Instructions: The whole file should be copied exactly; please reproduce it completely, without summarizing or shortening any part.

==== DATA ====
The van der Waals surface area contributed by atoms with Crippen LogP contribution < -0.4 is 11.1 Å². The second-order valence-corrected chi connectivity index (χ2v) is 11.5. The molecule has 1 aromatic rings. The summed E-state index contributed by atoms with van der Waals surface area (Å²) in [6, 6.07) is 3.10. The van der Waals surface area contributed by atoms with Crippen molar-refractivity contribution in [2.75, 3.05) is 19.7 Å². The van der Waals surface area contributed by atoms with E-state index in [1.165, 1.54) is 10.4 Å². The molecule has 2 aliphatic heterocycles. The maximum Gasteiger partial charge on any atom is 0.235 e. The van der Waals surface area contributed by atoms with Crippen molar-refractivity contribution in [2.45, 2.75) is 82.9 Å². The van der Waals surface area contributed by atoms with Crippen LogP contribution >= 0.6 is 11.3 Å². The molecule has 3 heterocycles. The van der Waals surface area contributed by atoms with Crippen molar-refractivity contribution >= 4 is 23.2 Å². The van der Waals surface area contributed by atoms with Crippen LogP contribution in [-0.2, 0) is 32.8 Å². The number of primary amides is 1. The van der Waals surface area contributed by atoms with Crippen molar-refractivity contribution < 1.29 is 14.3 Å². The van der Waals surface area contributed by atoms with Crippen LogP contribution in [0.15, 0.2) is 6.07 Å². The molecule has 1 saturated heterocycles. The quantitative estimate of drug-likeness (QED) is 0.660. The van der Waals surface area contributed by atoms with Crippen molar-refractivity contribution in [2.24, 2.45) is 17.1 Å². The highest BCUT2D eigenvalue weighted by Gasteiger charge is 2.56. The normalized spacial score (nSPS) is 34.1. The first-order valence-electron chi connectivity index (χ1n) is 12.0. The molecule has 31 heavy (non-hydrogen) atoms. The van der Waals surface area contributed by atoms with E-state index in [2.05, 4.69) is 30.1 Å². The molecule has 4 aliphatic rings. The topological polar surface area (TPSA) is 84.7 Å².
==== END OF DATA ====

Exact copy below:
The van der Waals surface area contributed by atoms with Crippen LogP contribution < -0.4 is 11.1 Å². The second-order valence-corrected chi connectivity index (χ2v) is 11.5. The molecule has 1 aromatic rings. The summed E-state index contributed by atoms with van der Waals surface area (Å²) in [6, 6.07) is 3.10. The van der Waals surface area contributed by atoms with Crippen molar-refractivity contribution in [2.75, 3.05) is 19.7 Å². The van der Waals surface area contributed by atoms with E-state index in [1.165, 1.54) is 10.4 Å². The molecule has 2 aliphatic heterocycles. The maximum Gasteiger partial charge on any atom is 0.235 e. The van der Waals surface area contributed by atoms with Crippen molar-refractivity contribution in [2.45, 2.75) is 82.9 Å². The van der Waals surface area contributed by atoms with Crippen LogP contribution >= 0.6 is 11.3 Å². The molecule has 3 heterocycles. The van der Waals surface area contributed by atoms with Crippen molar-refractivity contribution >= 4 is 23.2 Å². The van der Waals surface area contributed by atoms with Crippen LogP contribution in [-0.2, 0) is 32.8 Å². The number of primary amides is 1. The van der Waals surface area contributed by atoms with Crippen molar-refractivity contribution < 1.29 is 14.3 Å². The van der Waals surface area contributed by atoms with Crippen LogP contribution in [0.15, 0.2) is 6.07 Å². The molecule has 1 saturated heterocycles. The quantitative estimate of drug-likeness (QED) is 0.660. The van der Waals surface area contributed by atoms with Crippen molar-refractivity contribution in [2.24, 2.45) is 17.1 Å². The highest BCUT2D eigenvalue weighted by Gasteiger charge is 2.56. The normalized spacial score (nSPS) is 34.1. The first-order valence-electron chi connectivity index (χ1n) is 12.0. The molecule has 31 heavy (non-hydrogen) atoms. The van der Waals surface area contributed by atoms with E-state index in [2.05, 4.69) is 30.1 Å². The molecule has 4 aliphatic rings. The topological polar surface area (TPSA) is 84.7 Å².